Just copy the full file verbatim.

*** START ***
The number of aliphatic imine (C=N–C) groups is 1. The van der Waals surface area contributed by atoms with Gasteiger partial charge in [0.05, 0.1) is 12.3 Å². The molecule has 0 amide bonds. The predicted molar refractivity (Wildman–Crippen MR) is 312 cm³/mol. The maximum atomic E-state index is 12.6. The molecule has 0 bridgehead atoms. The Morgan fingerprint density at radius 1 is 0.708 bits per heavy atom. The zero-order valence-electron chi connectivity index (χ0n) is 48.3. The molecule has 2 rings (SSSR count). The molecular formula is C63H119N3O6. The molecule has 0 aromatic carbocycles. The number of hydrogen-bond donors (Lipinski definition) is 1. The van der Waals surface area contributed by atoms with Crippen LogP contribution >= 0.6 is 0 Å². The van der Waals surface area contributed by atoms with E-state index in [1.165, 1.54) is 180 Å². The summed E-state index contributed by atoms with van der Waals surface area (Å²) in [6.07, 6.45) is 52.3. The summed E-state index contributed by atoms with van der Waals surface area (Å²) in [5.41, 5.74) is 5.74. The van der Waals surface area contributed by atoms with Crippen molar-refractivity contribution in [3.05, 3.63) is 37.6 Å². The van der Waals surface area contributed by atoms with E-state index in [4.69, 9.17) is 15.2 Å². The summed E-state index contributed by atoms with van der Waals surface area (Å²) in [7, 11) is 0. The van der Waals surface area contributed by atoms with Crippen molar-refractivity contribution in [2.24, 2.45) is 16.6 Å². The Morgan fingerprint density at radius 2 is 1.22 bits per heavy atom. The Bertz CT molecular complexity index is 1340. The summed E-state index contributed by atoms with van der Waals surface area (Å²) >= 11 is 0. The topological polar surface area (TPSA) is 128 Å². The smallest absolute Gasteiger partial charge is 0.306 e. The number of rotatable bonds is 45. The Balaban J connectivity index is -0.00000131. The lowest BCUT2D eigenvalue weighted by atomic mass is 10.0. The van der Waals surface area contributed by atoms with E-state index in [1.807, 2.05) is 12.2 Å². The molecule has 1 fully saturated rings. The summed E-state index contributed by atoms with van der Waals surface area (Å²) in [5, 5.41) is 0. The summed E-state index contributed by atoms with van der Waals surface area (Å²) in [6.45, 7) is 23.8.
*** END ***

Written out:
The number of aliphatic imine (C=N–C) groups is 1. The van der Waals surface area contributed by atoms with Gasteiger partial charge in [0.05, 0.1) is 12.3 Å². The molecule has 0 amide bonds. The predicted molar refractivity (Wildman–Crippen MR) is 312 cm³/mol. The maximum atomic E-state index is 12.6. The molecule has 0 bridgehead atoms. The Morgan fingerprint density at radius 1 is 0.708 bits per heavy atom. The zero-order valence-electron chi connectivity index (χ0n) is 48.3. The molecule has 2 rings (SSSR count). The molecular formula is C63H119N3O6. The molecule has 0 aromatic carbocycles. The number of hydrogen-bond donors (Lipinski definition) is 1. The van der Waals surface area contributed by atoms with Crippen LogP contribution >= 0.6 is 0 Å². The van der Waals surface area contributed by atoms with E-state index in [1.165, 1.54) is 180 Å². The summed E-state index contributed by atoms with van der Waals surface area (Å²) in [6.07, 6.45) is 52.3. The summed E-state index contributed by atoms with van der Waals surface area (Å²) in [5.41, 5.74) is 5.74. The van der Waals surface area contributed by atoms with Crippen molar-refractivity contribution in [3.05, 3.63) is 37.6 Å². The van der Waals surface area contributed by atoms with E-state index in [4.69, 9.17) is 15.2 Å². The summed E-state index contributed by atoms with van der Waals surface area (Å²) in [7, 11) is 0. The van der Waals surface area contributed by atoms with Crippen molar-refractivity contribution in [2.24, 2.45) is 16.6 Å². The Morgan fingerprint density at radius 2 is 1.22 bits per heavy atom. The Bertz CT molecular complexity index is 1340. The summed E-state index contributed by atoms with van der Waals surface area (Å²) >= 11 is 0. The topological polar surface area (TPSA) is 128 Å². The smallest absolute Gasteiger partial charge is 0.306 e. The number of rotatable bonds is 45. The Balaban J connectivity index is -0.00000131. The lowest BCUT2D eigenvalue weighted by atomic mass is 10.0. The van der Waals surface area contributed by atoms with E-state index in [1.807, 2.05) is 12.2 Å². The molecule has 1 fully saturated rings. The summed E-state index contributed by atoms with van der Waals surface area (Å²) in [5, 5.41) is 0. The summed E-state index contributed by atoms with van der Waals surface area (Å²) in [6.45, 7) is 23.8.